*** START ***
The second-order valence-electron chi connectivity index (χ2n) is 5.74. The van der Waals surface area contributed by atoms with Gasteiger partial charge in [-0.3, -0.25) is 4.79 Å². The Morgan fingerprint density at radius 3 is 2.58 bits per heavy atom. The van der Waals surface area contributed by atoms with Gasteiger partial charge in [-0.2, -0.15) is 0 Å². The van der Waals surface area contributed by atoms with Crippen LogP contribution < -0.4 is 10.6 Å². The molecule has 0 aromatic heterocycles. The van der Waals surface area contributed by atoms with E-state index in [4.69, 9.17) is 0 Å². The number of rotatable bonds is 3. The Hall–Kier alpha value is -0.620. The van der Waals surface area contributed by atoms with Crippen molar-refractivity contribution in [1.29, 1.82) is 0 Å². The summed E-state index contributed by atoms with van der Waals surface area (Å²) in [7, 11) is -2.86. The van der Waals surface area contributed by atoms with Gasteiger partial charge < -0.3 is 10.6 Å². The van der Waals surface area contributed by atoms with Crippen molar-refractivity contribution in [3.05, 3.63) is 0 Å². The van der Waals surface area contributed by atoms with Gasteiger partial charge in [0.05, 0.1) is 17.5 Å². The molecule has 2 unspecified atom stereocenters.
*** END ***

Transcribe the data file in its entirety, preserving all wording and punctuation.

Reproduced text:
The second-order valence-electron chi connectivity index (χ2n) is 5.74. The van der Waals surface area contributed by atoms with Gasteiger partial charge in [-0.3, -0.25) is 4.79 Å². The Morgan fingerprint density at radius 3 is 2.58 bits per heavy atom. The van der Waals surface area contributed by atoms with Gasteiger partial charge in [-0.2, -0.15) is 0 Å². The van der Waals surface area contributed by atoms with Crippen LogP contribution < -0.4 is 10.6 Å². The molecule has 0 aromatic heterocycles. The van der Waals surface area contributed by atoms with E-state index in [4.69, 9.17) is 0 Å². The number of rotatable bonds is 3. The Hall–Kier alpha value is -0.620. The van der Waals surface area contributed by atoms with Crippen molar-refractivity contribution in [1.29, 1.82) is 0 Å². The summed E-state index contributed by atoms with van der Waals surface area (Å²) in [7, 11) is -2.86. The van der Waals surface area contributed by atoms with Gasteiger partial charge < -0.3 is 10.6 Å². The van der Waals surface area contributed by atoms with Crippen molar-refractivity contribution in [3.05, 3.63) is 0 Å². The van der Waals surface area contributed by atoms with Gasteiger partial charge in [0.05, 0.1) is 17.5 Å². The molecule has 2 unspecified atom stereocenters.